Davis Bitton passed away on Friday, 13 April 2007. The obituary that appeared in the Deseret Morning News on the following day, prepared by Professor Bitton himself roughly a decade before his passing, captured much about the man:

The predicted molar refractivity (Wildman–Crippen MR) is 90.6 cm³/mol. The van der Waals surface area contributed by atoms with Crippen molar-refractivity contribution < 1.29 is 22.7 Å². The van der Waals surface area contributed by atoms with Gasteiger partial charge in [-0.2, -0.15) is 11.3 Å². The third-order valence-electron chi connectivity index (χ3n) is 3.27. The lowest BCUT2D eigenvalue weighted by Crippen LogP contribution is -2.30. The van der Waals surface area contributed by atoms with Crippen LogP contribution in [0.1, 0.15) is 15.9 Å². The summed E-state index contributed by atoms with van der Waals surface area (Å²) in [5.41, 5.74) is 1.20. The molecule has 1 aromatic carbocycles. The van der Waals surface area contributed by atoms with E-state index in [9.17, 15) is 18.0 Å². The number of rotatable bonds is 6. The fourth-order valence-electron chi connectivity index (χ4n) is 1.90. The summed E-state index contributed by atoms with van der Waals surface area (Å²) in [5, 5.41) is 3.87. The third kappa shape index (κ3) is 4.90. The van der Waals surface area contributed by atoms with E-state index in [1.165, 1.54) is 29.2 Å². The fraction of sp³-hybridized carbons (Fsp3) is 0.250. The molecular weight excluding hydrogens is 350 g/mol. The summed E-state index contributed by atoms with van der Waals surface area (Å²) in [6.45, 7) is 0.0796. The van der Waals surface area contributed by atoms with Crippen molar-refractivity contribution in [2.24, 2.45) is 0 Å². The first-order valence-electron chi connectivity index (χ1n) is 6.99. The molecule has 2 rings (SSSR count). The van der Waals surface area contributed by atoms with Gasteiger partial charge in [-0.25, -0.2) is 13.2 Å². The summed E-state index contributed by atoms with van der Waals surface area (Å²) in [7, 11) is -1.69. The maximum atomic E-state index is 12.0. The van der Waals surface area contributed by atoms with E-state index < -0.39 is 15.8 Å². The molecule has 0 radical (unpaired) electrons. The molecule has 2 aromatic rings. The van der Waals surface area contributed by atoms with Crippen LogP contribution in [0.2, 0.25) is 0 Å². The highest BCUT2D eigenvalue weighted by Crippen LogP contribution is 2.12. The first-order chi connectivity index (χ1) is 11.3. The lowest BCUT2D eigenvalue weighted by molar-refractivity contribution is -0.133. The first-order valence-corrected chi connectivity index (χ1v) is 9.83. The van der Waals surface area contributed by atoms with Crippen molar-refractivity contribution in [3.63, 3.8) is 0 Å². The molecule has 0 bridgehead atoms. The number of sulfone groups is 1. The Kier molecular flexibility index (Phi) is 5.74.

R. Davis Bitton 1930–2007. I, Ronald Davis Bitton, have moved on to the next stage of existence. As you read this, I am having a ball rejoining my parents and grandparents, uncles, aunts, cousins, and dear friends and associates I knew on earth. I am wide awake, no longer struggling with the narcolepsy that handicapped but did not defeat me, and cheerfully taking in the new state of affairs and accepting the callings that will occupy me there. It has been an abundant life. Growing up in Blackfoot, Idaho, where I was born on 22 February 1930, and on a farm in nearby Groveland, I never felt one moment of familial insecurity. My parents, Ronald Wayne and Lola Davis Bitton, loved me and did everything they could to see that I had opportunities, including piano lessons from age six. I learned to work in the house, in the yard, on the farm, and in local retail stores. I learned to write as a reporter for the Daily Bulletin. I remember enjoying a trip to the San Francisco world’s fair, fishing and hunting trips, scouting camps, and community concerts. I had great friends and was elected to several student offices. I learned to compete in softball and basketball. I joined a crack high school debating team. As a student at Brigham Young University, missionary in France, enlisted man in the U.S. Army, and graduate student at Princeton University, I felt myself growing in understanding. I went on to be a professor of history at the University of Texas at Austin, the University of California at Santa Barbara, and, for 29 years, the University of Utah, enjoying many congenial students and colleagues. I have presented papers at scholarly conventions and published articles and books. I have loved good food, good books, the out of doors, music, art, the dappled things. A nurturing home throughout my life has been the Church of Jesus Christ of Latter-day Saints. Bishops, stake presidents, teachers, mission presidents, and general authorities I have known have been people I could admire and follow. My own opportunities to serve have been numerous, starting at a very young age and including elders quorum president, counselor in a bishopric, member of the stake high council, and gospel doctrine teacher for many years. From 1972 to 1982 I served as assistant church historian. I have loved the hymns, the scriptures, the temple. I am grateful for Aunt Vilate Thiele, my mother’s sister, a steady friend; my other uncles and aunts on both sides; my brother John Boyd Bitton; my sisters Marilyn Bitton Lambson and Elaine Bitton Benson; wonderful nephews and nieces; children Ronald Bitton, Kelly Bitton Burdge, Timothy Bitton, Jill Cochran, Stephanie Ross, Debbie Callahan, Larry Morris, Judy Nauta, Earl Morris, Delbert Morris; their spouses; and 56 grandchildren and great-grandchildren, all of whom are to me a delight. Having learned the value of loyalty, I appreciated the affection and interest of my family as well as cherished friends. No one has been more important to me than my dear wife and companion JoAn, a woman loved by all who knew her. She rallied to my side, stood by me through thick and thin, grew with me, laughed with me, made good things happen, and, marvel of marvels, agreed to be my companion through time and all eternity. I have not lived a perfect life, but I have tried. And I know in whom I have trusted.